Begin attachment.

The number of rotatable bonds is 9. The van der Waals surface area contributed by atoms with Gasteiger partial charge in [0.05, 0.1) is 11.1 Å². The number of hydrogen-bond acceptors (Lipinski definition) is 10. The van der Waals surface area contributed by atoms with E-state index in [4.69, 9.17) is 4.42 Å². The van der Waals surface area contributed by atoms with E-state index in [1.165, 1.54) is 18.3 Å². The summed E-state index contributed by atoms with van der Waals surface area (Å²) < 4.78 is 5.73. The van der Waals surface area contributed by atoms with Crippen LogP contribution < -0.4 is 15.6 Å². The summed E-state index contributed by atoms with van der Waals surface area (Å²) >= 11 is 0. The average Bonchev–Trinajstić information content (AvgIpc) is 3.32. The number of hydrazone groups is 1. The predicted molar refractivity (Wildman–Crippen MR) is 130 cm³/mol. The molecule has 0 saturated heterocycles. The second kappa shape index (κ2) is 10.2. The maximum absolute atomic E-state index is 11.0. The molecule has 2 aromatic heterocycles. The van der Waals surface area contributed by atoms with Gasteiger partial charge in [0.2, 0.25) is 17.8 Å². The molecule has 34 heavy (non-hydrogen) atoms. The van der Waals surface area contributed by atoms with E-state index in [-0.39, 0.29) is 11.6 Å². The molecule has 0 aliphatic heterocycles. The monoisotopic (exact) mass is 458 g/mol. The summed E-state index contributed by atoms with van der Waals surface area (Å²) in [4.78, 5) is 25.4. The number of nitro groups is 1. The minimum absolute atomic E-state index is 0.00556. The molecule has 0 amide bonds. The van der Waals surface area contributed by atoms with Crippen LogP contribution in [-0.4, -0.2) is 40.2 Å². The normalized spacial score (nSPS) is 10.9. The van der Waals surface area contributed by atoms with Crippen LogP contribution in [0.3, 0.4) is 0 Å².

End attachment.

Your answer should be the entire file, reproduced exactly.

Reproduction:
The number of rotatable bonds is 9. The van der Waals surface area contributed by atoms with Gasteiger partial charge in [0.05, 0.1) is 11.1 Å². The number of hydrogen-bond acceptors (Lipinski definition) is 10. The van der Waals surface area contributed by atoms with E-state index in [4.69, 9.17) is 4.42 Å². The van der Waals surface area contributed by atoms with E-state index in [1.165, 1.54) is 18.3 Å². The summed E-state index contributed by atoms with van der Waals surface area (Å²) < 4.78 is 5.73. The van der Waals surface area contributed by atoms with Crippen LogP contribution < -0.4 is 15.6 Å². The summed E-state index contributed by atoms with van der Waals surface area (Å²) >= 11 is 0. The average Bonchev–Trinajstić information content (AvgIpc) is 3.32. The number of hydrazone groups is 1. The predicted molar refractivity (Wildman–Crippen MR) is 130 cm³/mol. The molecule has 0 saturated heterocycles. The second kappa shape index (κ2) is 10.2. The maximum absolute atomic E-state index is 11.0. The molecule has 2 aromatic heterocycles. The van der Waals surface area contributed by atoms with Gasteiger partial charge in [0.2, 0.25) is 17.8 Å². The molecule has 34 heavy (non-hydrogen) atoms. The van der Waals surface area contributed by atoms with E-state index in [-0.39, 0.29) is 11.6 Å². The molecule has 0 aliphatic heterocycles. The monoisotopic (exact) mass is 458 g/mol. The summed E-state index contributed by atoms with van der Waals surface area (Å²) in [4.78, 5) is 25.4. The number of nitro groups is 1. The minimum absolute atomic E-state index is 0.00556. The molecule has 0 amide bonds. The van der Waals surface area contributed by atoms with Crippen LogP contribution in [-0.4, -0.2) is 40.2 Å². The normalized spacial score (nSPS) is 10.9. The van der Waals surface area contributed by atoms with Crippen LogP contribution in [0.3, 0.4) is 0 Å².